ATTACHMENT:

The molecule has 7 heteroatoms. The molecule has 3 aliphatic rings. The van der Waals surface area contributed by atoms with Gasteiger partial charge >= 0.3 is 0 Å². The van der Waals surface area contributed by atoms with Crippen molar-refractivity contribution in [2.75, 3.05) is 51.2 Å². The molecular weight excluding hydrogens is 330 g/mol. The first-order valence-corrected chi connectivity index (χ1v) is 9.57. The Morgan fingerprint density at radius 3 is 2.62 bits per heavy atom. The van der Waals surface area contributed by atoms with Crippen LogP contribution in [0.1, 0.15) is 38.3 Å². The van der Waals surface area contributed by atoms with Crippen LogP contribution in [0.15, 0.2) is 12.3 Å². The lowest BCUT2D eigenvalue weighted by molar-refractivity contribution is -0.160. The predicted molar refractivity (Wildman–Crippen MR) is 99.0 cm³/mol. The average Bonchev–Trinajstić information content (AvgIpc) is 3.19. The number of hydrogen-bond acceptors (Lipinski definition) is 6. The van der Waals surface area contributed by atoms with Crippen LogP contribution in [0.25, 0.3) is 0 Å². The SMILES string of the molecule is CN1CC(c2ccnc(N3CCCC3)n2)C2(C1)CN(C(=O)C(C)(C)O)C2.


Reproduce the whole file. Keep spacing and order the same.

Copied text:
The molecule has 7 heteroatoms. The molecule has 3 aliphatic rings. The van der Waals surface area contributed by atoms with Gasteiger partial charge >= 0.3 is 0 Å². The van der Waals surface area contributed by atoms with Crippen molar-refractivity contribution in [2.75, 3.05) is 51.2 Å². The molecular weight excluding hydrogens is 330 g/mol. The first-order valence-corrected chi connectivity index (χ1v) is 9.57. The Morgan fingerprint density at radius 3 is 2.62 bits per heavy atom. The van der Waals surface area contributed by atoms with Crippen LogP contribution in [0.1, 0.15) is 38.3 Å². The van der Waals surface area contributed by atoms with Crippen LogP contribution in [0.15, 0.2) is 12.3 Å². The lowest BCUT2D eigenvalue weighted by molar-refractivity contribution is -0.160. The predicted molar refractivity (Wildman–Crippen MR) is 99.0 cm³/mol. The average Bonchev–Trinajstić information content (AvgIpc) is 3.19. The number of hydrogen-bond acceptors (Lipinski definition) is 6. The van der Waals surface area contributed by atoms with Crippen LogP contribution in [0.25, 0.3) is 0 Å². The SMILES string of the molecule is CN1CC(c2ccnc(N3CCCC3)n2)C2(C1)CN(C(=O)C(C)(C)O)C2.